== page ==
Monthly Archive: December Coll
Museum collections are often undervalued and misunderstood. Regular visitors to the ROM don’t get to see what lies behind the public galleries, and yet less than 1% of the ROM’s collections are on display. These collections do far more than gather dust: they are a reference point in time, and, from a natural history perspective, provide a baseline for our understanding of life. I have received a lot of data requests from inside and outside the ROM. Some I can answer, and some I automatically forward along to collections. A group of recent emails stood out in particular...
Glass is probably the most fluid of solids. Looking at blown glass, such as that in the ROM's Chihuly exhibition, is like watching movement made still. If you look carefully at the handles of the perfectly preserved handles of this Roman glass vase from Syria (above), it looks as though it is still a fluid, still dynamically moving along its flow. In a way, that is because it is. Glass essentially has the atomic structure of a fluid, but it has been so rapidly cooled that it is essentially stuck in that condition.
By: Ian Nicklin
Hematite is a common ore of iron that was extensively mined in northern England in the 19th century. The miners referrred to globular aggregates of hematite, such as this, as "kidney-ore" since it reminded them of the organ. We call this shape "reniform," which means the same thing: kidney-shaped.
Guest blog post by Environmental Visual Communication alumnus Matt Jenkins.
Celebrating its centennial birthday this year, the ROM has always stood as a place of education, family enjoyment and research. That is why I found it surprising that the ROM identifies nearly one quarter of its roughly one thousand pelts as ‘seized’ or illegal. Fear not though, as I learned, they are at the museum with the proper permits and have actually played integral roles in assisting the prevention of illegal pelt trading.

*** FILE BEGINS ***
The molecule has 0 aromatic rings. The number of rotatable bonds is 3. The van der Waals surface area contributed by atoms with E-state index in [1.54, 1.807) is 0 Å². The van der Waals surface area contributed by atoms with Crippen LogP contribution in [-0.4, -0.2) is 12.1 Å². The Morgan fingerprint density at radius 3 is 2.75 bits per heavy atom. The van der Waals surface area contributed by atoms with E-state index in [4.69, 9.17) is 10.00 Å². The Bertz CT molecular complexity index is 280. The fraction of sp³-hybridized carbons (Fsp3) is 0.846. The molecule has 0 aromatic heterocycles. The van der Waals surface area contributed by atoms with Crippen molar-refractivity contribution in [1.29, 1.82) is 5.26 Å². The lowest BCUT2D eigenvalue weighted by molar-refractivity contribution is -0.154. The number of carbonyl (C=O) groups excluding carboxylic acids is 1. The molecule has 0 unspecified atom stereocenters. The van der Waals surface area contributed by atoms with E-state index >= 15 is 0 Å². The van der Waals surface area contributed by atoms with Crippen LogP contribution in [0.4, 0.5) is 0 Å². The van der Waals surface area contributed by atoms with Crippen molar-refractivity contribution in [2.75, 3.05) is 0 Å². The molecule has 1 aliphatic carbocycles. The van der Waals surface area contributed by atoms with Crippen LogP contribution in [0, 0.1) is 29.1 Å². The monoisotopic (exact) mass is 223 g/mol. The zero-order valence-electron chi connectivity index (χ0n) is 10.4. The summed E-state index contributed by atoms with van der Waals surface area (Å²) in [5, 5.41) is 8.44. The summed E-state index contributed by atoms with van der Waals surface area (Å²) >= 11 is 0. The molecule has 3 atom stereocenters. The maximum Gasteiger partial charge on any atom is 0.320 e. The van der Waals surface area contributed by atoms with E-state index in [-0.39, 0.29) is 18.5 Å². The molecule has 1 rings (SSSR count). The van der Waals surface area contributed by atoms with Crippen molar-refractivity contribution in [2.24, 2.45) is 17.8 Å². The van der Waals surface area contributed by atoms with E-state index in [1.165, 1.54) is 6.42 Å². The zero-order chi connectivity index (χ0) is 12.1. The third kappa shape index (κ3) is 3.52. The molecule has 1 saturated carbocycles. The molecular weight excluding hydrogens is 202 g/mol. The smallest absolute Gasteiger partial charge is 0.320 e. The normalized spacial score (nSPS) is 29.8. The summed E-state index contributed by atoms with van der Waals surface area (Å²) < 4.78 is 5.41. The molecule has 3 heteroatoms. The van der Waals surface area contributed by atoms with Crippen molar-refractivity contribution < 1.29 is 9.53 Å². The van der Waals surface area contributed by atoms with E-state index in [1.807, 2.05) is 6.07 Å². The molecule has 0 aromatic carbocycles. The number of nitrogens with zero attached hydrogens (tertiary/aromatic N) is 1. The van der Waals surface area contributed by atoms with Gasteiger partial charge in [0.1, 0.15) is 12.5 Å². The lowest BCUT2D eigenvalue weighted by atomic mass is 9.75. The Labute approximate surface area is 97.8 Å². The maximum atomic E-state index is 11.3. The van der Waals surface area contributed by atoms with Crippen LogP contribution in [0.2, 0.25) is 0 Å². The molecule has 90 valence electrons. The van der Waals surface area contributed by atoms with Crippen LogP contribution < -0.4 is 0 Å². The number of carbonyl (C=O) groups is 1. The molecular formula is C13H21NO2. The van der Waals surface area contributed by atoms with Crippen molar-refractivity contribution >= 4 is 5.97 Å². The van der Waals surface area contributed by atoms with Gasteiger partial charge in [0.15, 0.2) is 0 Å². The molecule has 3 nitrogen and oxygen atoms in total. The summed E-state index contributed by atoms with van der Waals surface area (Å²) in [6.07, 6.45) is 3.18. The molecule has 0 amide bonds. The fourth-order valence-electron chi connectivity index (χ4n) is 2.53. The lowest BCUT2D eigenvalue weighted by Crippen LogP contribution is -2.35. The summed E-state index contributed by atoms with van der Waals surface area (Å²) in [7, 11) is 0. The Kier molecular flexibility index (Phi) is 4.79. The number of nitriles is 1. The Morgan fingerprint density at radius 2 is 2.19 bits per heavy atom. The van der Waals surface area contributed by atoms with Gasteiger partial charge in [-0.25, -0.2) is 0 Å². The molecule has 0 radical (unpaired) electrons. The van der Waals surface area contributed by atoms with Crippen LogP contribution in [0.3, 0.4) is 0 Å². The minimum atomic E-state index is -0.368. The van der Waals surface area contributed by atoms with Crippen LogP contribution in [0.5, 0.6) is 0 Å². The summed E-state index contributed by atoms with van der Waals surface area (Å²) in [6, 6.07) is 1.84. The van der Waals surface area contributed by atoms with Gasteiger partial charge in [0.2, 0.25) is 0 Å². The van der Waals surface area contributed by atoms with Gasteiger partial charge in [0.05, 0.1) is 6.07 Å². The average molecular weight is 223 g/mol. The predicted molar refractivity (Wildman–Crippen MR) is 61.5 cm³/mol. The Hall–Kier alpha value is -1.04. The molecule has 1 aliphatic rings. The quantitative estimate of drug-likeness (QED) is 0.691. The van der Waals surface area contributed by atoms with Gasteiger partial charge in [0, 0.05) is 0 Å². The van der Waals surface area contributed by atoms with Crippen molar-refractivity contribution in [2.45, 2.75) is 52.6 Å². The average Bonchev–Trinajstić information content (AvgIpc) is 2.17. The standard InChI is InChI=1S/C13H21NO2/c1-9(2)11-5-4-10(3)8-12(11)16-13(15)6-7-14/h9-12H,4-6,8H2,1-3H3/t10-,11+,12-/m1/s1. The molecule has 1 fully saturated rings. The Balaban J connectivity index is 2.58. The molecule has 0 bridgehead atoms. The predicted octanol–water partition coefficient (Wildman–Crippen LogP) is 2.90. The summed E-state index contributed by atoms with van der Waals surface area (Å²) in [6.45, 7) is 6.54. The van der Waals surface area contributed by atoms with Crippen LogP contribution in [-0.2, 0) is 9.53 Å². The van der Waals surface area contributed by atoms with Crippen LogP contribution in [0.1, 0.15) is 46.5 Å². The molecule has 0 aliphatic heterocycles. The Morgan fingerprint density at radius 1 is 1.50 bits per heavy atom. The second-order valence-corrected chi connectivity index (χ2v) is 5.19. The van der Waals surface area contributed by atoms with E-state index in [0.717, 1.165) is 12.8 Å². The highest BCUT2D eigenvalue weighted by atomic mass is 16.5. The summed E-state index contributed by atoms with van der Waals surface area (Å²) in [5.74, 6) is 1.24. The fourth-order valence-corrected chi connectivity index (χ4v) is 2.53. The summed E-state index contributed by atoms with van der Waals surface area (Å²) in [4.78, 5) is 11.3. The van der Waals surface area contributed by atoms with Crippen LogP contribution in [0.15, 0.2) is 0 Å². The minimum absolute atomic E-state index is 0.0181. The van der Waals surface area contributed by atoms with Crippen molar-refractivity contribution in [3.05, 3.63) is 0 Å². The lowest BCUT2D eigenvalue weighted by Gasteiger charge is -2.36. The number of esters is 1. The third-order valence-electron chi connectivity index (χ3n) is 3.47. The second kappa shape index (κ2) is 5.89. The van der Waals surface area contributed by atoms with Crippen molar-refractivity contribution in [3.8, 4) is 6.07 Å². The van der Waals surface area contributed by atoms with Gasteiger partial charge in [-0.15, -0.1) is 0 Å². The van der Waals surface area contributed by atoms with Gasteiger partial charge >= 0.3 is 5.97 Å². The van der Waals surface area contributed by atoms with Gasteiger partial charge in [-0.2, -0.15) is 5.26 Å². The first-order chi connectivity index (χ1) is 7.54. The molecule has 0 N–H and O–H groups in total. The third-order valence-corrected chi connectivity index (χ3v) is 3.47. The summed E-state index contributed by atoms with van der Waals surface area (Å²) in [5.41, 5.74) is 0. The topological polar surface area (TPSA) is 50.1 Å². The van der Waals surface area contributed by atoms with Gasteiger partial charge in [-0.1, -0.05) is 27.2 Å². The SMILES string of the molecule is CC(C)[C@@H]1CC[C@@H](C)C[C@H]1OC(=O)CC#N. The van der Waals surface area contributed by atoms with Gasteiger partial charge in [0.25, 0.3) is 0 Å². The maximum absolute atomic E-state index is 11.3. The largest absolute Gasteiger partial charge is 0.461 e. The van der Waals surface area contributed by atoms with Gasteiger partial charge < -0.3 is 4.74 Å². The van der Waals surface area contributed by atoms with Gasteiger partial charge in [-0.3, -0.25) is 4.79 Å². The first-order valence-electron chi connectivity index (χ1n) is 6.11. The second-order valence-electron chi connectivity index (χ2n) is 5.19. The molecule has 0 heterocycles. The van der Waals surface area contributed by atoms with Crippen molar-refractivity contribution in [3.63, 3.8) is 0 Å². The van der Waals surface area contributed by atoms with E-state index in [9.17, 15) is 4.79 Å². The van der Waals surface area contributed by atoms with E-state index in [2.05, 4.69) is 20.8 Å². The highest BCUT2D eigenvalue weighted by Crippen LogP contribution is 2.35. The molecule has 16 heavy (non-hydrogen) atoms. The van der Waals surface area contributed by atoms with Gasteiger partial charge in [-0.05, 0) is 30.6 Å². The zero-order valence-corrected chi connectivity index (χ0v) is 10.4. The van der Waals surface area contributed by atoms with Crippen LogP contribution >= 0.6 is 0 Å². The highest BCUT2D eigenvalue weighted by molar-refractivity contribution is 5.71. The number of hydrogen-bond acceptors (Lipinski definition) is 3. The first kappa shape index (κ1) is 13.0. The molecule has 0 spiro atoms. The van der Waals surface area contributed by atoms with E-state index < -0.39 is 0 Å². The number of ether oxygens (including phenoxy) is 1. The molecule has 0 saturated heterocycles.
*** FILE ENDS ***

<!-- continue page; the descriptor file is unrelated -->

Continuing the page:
Sophia Chowdhury (far right) with her sister Meena (second in from left) and the next generation: Aneesa (far left), Zakary (centre), and baby Anarah. In the ROM’s curatorial area with the dagger, August, 14 2014. Photo Deepali Dewan, posted with permission of the family.
A long time ago, in a ROM gallery quite different from today’s, there was a diorama that showcased a migrating flock of passenger pigeons....
“That egg is approximately one hundred and forty-four years old,” says Brad Millen, a technician who works in the ROM’s Natural History collections. Suddenly the large speckled shell that sits in the palm of my hand feels just a little bit heavier. I feel the weight of its place in the world - it is the egg of a passenger pigeon, and its species has been extinct for a hundred years.
Come behind-the-scenes with environmental visual communication students/guest bloggers Justine DiCesare and Vincent Luk to take a look using photos and video to see how the flowers and scenery were created for the new exhibit: Empty Skies: The Passenger Pigeon Legacy.
In the case across from the Passenger Pigeons in the new Empty Skies exhibit, eleven different Species At Risk birds are on display. But who are these species? What are their stories?